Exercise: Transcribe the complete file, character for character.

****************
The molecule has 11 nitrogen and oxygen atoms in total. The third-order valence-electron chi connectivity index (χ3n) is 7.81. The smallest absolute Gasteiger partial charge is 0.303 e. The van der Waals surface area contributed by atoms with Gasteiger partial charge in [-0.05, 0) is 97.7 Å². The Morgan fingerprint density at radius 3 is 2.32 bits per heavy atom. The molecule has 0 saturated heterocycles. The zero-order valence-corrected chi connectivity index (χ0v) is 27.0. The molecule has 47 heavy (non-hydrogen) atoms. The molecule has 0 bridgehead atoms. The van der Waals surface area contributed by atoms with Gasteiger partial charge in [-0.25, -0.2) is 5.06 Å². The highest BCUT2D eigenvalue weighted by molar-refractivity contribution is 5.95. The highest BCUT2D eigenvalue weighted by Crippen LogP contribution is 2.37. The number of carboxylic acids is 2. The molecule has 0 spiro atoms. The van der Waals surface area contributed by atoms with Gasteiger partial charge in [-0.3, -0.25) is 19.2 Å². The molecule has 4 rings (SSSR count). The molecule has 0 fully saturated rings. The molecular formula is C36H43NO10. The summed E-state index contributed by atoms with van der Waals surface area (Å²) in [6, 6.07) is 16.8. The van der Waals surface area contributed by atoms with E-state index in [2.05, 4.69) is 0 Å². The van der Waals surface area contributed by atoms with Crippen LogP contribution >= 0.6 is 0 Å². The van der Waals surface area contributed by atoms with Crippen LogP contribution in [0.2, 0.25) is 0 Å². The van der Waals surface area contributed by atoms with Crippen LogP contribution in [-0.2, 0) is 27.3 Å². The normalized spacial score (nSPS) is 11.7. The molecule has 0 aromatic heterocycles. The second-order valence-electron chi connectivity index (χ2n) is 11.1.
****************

The molecule has 11 nitrogen and oxygen atoms in total. The third-order valence-electron chi connectivity index (χ3n) is 7.81. The smallest absolute Gasteiger partial charge is 0.303 e. The van der Waals surface area contributed by atoms with Gasteiger partial charge in [-0.05, 0) is 97.7 Å². The Morgan fingerprint density at radius 3 is 2.32 bits per heavy atom. The molecule has 0 saturated heterocycles. The zero-order valence-corrected chi connectivity index (χ0v) is 27.0. The molecule has 47 heavy (non-hydrogen) atoms. The molecule has 0 bridgehead atoms. The van der Waals surface area contributed by atoms with Gasteiger partial charge in [-0.25, -0.2) is 5.06 Å². The highest BCUT2D eigenvalue weighted by molar-refractivity contribution is 5.95. The highest BCUT2D eigenvalue weighted by Crippen LogP contribution is 2.37. The number of carboxylic acids is 2. The molecule has 0 spiro atoms. The van der Waals surface area contributed by atoms with Gasteiger partial charge in [-0.3, -0.25) is 19.2 Å². The molecule has 4 rings (SSSR count). The molecule has 0 fully saturated rings. The molecular formula is C36H43NO10. The summed E-state index contributed by atoms with van der Waals surface area (Å²) in [6, 6.07) is 16.8. The van der Waals surface area contributed by atoms with E-state index in [2.05, 4.69) is 0 Å². The van der Waals surface area contributed by atoms with Crippen LogP contribution >= 0.6 is 0 Å². The van der Waals surface area contributed by atoms with Crippen LogP contribution in [0.2, 0.25) is 0 Å². The van der Waals surface area contributed by atoms with Crippen LogP contribution in [-0.2, 0) is 27.3 Å². The normalized spacial score (nSPS) is 11.7. The molecule has 0 aromatic heterocycles. The second-order valence-electron chi connectivity index (χ2n) is 11.1.